Janabar ‘Journey’, Op. 81 (1950) with Christina Fong, violin; Paul Hersey, piano; and Michael Bowman, trumpet
Talin, Op. 93 (1951) with Christina Fong, viola
Shambala, Op. 228 (1969) with Christina Fong, violin and Gaurav Mazumdar, sitar
The music of Alan Hovhaness has a simple purity and grace that make it difficult to talk about. Each piece on this disc uses pitch-centric melodic soloists alternated with string orchestra ritornelli passages. Everything on this recording has a distinctive Indian characteristic in the melodic inflections while retaining very simple yet compelling tonal harmonic chorale motion in the accompaniment. Given the similarities between each of these three pieces, there is still a surprising amount of innovation that make each piece and section sound free. The ritornelli are mostly sensuous and homophonic but sometimes spring to life with clouds of pizzicato sounds or ringing metal percussion.
Janabar uses piano and trumpet as alternating soloists through the piece’s five movements. The music, performance, and recording is clean and clear with such a solid compositional voice that there is no questioning whether or not Hovhaness should be doing something else. Talin features the glorious sound of Christina Fong on viola with luscious melodic lines and a sensuous timbre. The 45-minute Shambala brings Christina Fong on violin with Gaurav Mazumdar on sitar. The sitar music is rich and dense with a centered yet fluid sound. This music flows forth like almost no other music I’ve heard recently.
This is the music of a composer who knows exactly who he his and what he sounds like. To want something else from this music is to miss the point of each piece. This music is a force of nature, but a tender and enjoyable force. It does not bluster and stomp around, pouring its emotion or “message” upon the listener. It floats by with a serene purity that makes this listener realize just how rare it is to hear music this honest.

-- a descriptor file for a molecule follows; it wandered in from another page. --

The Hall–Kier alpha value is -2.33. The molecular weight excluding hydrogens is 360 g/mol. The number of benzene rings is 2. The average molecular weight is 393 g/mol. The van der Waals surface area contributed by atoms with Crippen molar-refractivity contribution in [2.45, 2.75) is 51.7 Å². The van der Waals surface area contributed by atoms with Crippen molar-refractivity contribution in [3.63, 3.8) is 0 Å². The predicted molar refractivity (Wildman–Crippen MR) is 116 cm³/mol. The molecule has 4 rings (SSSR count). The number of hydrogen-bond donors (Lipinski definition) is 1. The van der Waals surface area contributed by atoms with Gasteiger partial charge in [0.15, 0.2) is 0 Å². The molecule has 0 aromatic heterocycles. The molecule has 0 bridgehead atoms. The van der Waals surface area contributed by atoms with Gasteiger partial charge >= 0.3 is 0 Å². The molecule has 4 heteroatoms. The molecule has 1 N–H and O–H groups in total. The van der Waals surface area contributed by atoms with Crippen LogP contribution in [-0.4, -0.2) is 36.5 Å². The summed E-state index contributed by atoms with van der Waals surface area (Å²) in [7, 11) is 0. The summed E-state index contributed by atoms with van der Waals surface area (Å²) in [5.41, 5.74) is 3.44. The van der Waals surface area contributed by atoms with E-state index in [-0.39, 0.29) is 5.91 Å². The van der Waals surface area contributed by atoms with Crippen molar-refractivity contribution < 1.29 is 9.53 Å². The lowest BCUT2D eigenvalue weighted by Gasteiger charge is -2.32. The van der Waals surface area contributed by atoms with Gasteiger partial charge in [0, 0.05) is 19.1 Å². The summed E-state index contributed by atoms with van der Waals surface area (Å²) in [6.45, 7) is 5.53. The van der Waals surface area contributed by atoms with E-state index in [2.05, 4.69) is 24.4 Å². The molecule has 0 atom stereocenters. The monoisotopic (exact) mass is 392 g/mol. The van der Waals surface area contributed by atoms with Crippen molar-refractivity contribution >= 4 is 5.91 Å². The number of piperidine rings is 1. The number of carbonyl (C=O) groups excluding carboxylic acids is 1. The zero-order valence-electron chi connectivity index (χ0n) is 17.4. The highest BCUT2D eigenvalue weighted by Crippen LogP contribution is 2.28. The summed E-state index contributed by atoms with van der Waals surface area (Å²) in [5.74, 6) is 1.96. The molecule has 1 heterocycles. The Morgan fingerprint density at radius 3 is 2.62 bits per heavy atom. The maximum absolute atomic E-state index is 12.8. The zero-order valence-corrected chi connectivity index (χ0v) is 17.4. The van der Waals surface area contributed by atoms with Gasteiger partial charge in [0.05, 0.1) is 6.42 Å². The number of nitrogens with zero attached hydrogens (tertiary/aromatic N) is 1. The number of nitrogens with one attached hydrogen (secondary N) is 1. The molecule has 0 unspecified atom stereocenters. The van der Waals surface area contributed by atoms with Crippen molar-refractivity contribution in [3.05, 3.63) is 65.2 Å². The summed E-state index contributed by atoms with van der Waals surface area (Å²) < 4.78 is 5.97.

OgreOgress gives you a wealth of stuff here. Not only are there 126 minutes of content on the DVD side of the disc (containing the three complete works as well as 28 minutes of interviews with Hovhannes) but the flip CD side has one movement each from Janabar and Talin and the complete Shambala. Hearing single movements of Janabar and Talin will make you want to flip the disc over and hear the whole thing.
The DVD side is recorded at 24 bit/96 kHz, which should mean something to you techies and audiophiles. These are high quality recordings that put the CD to shame. The sound of the strings, trumpet, and percussion are big and full and it sounds like you are sitting inside the piano. The piano sounds great, but a little too close. I had a sonic disconnect between the closeness of the piano sound yet the “mind’s eye” view of a work for piano, trumpet, and string orchestra on stage. A very minor quibble, indeed. I saw on OgreOgress’s website that they were selling tracks as mp3s, which I understand as a practical necessity of today’s music scene, but is the listening equivalent of looking at the Sistine Chapel from 100 miles away with cataracts and X-ray Specs. Buy the disc, put it in your DVD player (assuming you aren’t going to listen through those bad built-in TV speakers you have), and hear the difference.